Study Time - page 2

I'm starting school in September, and at my interview, the Director said i should plan on studying 2 hours for every hour I spend in class. :uhoh3: Just wondering if this is the norm for most of... Read More

  1. by   MickyB-RN
    Quote from 3rdShiftGuy
    Say goodbye to your life as you know it.

    Good luck. Wink

    Oh most definitely. I had no life while in the LPN program except studies. Now am working on my ADN. But, I LUV what I do so it's worth it.

  2. by   belladelicious
    In pre-nursing classes, you don't have to study all that much.

    Once you get into nursing school...well, sorry, 2 hours for every hour is no where near enough for me! For me, it takes me several hours just to read the chapter, to be ready for class. Then studying the chapter for a test takes me many many hours. Not to mention you have really long labs, you have to study for and be prepared for or you get a U for the day....lots of stuff to study for.

    But 2 hours for every hour is what all college majors say to do. I think nursing school requires more.
  3. by   GPatty
    I am taking 12 hours this semester, and I really don't study as much as I should, but that's ok. My grades are pretty good too....
    My class I am having trouble in is the one I study more of. (Anthropology~just can't seem to sit down and actually enjoy this stuff...and I have a B so far)
    Study time? Depends on what I am doing that days, I don't get as much study time in as I do otherwise.
    You'll find your niche soon. When you do, stick to it.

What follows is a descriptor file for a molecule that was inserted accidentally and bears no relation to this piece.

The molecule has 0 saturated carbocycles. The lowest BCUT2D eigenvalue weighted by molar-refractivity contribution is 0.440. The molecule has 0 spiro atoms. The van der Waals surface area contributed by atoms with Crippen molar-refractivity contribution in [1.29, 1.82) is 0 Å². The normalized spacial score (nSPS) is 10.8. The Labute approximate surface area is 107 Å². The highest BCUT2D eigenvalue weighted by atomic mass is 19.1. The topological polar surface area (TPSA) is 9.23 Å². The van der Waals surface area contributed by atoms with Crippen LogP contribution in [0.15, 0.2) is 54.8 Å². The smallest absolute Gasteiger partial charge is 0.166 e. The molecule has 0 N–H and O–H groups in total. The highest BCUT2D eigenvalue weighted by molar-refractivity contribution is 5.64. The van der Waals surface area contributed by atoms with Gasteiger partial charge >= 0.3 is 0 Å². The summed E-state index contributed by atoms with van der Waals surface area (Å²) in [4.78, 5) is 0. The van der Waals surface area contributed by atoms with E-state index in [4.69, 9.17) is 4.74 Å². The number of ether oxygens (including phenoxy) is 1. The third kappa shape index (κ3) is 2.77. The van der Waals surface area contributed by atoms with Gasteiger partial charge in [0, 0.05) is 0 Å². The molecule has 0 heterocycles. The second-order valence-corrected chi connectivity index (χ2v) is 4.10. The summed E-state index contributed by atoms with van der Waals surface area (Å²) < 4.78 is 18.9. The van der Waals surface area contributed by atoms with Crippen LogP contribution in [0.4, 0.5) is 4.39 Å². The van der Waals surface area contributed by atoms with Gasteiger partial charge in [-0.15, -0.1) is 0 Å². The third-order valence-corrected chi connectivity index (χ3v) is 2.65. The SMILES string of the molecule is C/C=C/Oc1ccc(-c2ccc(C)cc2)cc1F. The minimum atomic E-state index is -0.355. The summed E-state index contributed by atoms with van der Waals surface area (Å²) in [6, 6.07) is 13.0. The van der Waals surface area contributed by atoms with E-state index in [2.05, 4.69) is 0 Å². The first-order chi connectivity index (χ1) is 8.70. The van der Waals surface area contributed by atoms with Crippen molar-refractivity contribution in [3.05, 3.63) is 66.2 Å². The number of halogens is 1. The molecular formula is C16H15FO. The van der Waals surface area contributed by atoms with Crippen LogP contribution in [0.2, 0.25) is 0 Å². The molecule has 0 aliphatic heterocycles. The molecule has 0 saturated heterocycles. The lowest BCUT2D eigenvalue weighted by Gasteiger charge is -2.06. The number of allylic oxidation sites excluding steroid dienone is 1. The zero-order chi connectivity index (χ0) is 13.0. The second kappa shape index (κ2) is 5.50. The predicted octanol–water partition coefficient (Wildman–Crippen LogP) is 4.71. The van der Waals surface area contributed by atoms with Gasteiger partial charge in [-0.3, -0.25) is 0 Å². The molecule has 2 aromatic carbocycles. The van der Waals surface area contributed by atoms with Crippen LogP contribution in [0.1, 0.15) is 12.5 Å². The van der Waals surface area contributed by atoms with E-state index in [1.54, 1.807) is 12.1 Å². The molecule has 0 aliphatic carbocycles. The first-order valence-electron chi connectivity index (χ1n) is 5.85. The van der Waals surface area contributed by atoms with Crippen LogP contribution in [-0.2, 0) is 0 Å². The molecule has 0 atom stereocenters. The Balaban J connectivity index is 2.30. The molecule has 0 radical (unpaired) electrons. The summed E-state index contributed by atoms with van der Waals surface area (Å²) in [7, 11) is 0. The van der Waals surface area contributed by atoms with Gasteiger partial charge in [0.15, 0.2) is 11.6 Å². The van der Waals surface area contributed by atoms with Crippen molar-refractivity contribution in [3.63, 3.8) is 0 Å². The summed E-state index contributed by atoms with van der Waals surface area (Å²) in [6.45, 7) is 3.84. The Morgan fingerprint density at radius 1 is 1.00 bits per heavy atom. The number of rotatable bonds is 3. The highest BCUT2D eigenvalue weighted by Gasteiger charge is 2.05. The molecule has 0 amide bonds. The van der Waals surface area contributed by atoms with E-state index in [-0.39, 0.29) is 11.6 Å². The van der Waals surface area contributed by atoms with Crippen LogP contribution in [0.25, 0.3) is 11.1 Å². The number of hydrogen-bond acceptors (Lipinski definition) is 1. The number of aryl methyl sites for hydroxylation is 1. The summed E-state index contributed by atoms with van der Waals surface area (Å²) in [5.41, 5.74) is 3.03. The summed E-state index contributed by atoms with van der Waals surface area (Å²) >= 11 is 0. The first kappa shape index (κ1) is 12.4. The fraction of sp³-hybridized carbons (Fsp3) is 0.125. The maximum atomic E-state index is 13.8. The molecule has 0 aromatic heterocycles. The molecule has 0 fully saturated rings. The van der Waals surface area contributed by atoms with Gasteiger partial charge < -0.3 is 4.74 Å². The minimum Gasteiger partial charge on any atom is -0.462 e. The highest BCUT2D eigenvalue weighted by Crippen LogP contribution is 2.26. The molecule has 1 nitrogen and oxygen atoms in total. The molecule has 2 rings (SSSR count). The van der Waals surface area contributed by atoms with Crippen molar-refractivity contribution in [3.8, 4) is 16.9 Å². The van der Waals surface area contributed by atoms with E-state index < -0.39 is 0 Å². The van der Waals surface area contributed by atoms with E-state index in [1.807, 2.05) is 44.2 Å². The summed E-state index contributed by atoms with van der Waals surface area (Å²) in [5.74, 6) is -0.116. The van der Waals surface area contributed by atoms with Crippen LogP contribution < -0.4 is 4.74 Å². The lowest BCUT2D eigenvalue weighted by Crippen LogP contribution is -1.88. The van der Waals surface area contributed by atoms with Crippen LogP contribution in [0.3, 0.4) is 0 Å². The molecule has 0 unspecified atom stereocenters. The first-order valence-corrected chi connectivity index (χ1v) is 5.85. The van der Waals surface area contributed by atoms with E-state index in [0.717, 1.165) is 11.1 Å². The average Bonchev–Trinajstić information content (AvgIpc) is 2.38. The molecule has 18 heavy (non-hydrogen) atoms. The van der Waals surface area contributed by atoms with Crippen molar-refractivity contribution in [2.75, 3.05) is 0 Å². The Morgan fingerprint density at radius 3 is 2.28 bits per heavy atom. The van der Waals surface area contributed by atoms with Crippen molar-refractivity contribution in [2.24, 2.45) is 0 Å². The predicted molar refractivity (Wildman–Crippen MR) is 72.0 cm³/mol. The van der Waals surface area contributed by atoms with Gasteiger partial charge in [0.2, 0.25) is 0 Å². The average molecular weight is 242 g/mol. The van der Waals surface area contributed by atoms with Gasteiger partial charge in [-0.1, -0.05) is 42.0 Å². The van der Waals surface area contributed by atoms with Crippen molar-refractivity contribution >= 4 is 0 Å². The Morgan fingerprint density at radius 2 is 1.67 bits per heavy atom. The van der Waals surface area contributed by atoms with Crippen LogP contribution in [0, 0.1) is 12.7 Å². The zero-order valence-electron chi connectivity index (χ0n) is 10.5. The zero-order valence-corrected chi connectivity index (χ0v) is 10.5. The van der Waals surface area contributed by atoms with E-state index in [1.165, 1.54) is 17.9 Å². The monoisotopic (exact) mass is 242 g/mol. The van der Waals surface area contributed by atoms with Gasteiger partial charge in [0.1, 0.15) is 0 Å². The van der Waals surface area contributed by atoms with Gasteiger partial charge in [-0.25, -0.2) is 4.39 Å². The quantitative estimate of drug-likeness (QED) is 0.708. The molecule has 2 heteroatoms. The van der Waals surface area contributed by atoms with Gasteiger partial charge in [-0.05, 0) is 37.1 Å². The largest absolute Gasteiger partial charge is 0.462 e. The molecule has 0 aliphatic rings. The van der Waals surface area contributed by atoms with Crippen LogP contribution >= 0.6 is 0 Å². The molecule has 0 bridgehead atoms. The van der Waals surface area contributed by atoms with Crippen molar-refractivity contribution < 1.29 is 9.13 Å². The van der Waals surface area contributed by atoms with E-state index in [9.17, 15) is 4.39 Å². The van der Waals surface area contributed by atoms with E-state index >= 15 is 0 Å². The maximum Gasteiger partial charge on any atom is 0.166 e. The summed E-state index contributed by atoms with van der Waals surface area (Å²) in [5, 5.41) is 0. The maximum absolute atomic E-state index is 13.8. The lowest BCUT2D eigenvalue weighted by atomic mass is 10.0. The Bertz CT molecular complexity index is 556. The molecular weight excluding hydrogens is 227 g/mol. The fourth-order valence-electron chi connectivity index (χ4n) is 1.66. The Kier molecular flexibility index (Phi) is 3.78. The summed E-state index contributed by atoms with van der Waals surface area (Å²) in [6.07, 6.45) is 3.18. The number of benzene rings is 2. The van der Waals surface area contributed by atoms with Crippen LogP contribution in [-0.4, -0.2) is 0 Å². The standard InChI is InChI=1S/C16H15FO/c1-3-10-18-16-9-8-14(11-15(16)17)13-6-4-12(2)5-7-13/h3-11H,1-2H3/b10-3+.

4. by   sun_chica
    I transfered to another nursing program after two years off, let me tell you I struggled through that second semester. My on teacher enrolled me in a learning-strategies class. At first, i thought this is a waste of my time. But, I figured, I know I'm better than a C student (normally A or B student), so I tried and followed the's true. I learned that I'm a musical adn kinestic(?) learner-basically to learn & retain the info I need to walk or exercise as I listen to music and read aloud b/c I'm an audatory learner. I look like a freak as I pace through my house, listening to classical music & reciting all my notes the night or two before a test. But, I must say, I got an 88% on my first test -best I've done since re-entering the program.

    I don't have the time to read ALL the assigned 400pgs+ week, I work pt in an ER as a unit clerk. Best experience, I've learned so much that teachers and books may not say during a lecture. Med Students are more than willing to help explain stuff...I learned the basics of EKG interetation and when to hurry and show the doc. I don't really study daily, I try to pay attention in lecture and take key notes. I've also taped lectures, which free you up to just sit back & listen. We all learn differently, try to find out how you learn best & you'll likely be able to significantly reduce your study time!!!
  5. by   majicalblue